We’re not big fans of home color printing. Inks drying out, jets clogged, paper jams, fiddling with driver settings for custom print sizes, expensive color paper, getting anything but standard size paper to go through the printer properly… it’s a perpetual pain in the neck.
A couple years ago we ditched our home color printers, keeping only a b/w laser, and started using online services for color photos. We’ve tried iPhoto/Ofoto (both use Kodak printing), Snapfish, and Adorama, and have had superior results and consistency from Adorama. Prints are affordable, on your doorstep a couple days later, and always look great. Why mess around with this stuff at home when you can use someone else’s $.5 million printer? But with mail order, you lose the instant gratification factor.
This gap is bridged by the relationship many online print houses have with Walgreens and other stores. Order your prints online, pick them up at the drugstore an hour later. This system worked out marvelously for us last year, when we shot and Photoshopped our Christmas card, uploaded it to Snapfish, chose a card template, and picked up our cards all in under an hour. Magic.
Adorama doesn’t offer greeting card print options, so it was back to Snapfish+Walgreens for 2006. Things didn’t go so well this year, to say the least. Web site overloaded, timing out on us throughout the order process. Four hour estimate for pickup, rather than one hour. When I opened the box, turned out pretty much everything that could go wrong had gone wrong. Our cards were interleaved with another family’s. Once I got that sorted out, found the photograph we had spent half an hour tweaking in Photoshop way too dark, detail-free, and very, very green.
The employee claimed he could print them again, but could not edit or adjust them at all. But he did have a brilliant idea: He was willing to scan the bad image and try to adjust it for me. Scan the bad image? Ever heard of GIGO buddy? I declined.
Finally talked to another employee, who showed me that not only was it possible to edit the print, but allowed me to use the software built into the big kahuna printer myself. But whoa – once I got my hands on it, realized that the problem was not easily solvable. Turns out Snapfish composites your photo into the card template on their end, then sends a fully rendered image to your local Walgreen’s. Therefore, we had no way to adjust the brightness or color balance of the image independently of the card template. And the software had no selection tools to let you tweak the image area separately from the template area. All or nothing, baby.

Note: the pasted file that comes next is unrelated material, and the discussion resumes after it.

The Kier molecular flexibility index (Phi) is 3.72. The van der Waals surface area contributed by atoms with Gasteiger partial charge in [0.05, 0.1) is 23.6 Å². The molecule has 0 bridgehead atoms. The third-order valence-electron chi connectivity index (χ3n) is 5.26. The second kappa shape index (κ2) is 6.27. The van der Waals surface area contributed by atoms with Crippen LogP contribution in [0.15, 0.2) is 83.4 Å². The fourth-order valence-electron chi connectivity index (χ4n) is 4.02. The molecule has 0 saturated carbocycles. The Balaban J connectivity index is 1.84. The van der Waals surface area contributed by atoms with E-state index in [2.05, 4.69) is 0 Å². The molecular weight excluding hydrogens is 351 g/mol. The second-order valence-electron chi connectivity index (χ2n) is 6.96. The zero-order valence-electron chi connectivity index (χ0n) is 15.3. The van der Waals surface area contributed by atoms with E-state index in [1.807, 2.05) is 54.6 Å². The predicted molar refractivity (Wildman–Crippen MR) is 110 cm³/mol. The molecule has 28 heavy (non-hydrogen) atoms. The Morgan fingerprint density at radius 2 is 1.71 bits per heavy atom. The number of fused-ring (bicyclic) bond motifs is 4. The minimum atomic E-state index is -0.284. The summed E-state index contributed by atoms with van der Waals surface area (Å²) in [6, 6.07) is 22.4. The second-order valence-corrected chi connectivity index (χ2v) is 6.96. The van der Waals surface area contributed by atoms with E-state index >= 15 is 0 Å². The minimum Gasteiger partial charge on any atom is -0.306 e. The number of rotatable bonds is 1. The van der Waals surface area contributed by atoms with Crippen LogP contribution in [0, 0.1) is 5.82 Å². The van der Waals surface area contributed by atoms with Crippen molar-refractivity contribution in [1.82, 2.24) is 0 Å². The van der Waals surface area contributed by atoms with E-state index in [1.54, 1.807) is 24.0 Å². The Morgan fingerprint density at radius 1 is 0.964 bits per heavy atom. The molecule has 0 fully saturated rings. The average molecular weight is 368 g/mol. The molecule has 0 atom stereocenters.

Got things looking as good as possible, then sent a test print. Promised 10 minutes, took 30. The test print was lighter, but still horrendously green. The monitor on the printer bore little resemblance to images pooting out the other end of the printer. Tweaked it a second time, bringing the green WAY down, and waited another 15 minutes for a test print. This time the color was OK, but everything had gone fuzzy. So now, instead of fiddling with a home color printer all day, I was getting frustrated in the back room of a Walgreens. Ho ho ho. Canceled the order.
But wait, there’s more. I had also uploaded and sent the cover for this year’s Christmas CD. Needed a 5″x5″ result, so sent my finished 5″x5″ through Snapfish to Walgreens, ordering 5″x7″ prints. Figured there would just be black or white vertical bars on the sides I’d trim with our cutter. What came out of the package was a disaster. Somewhere along the line, a human had apparently intervened, found the square image, not known what to do with it, and rotated it 90 degrees. Result – words on the cover sliced right down the middle, image off-center and larger than intended. Unusable garbage. Finally resolve this by generating a full 5×7 rectangle with my black bars already built in. No chance for ambiguity, and the 2nd run worked out fine.
The system worked so well last year, but everything went to hell this year. As if dealing with one giant faceless corporation isn’t hard enough, this is what happens when you deal with two of them at once. No hand knows what the other is doing, and your only interface is with unskilled employees. Next year will be better. Back to the drawing board. Suggestions welcome.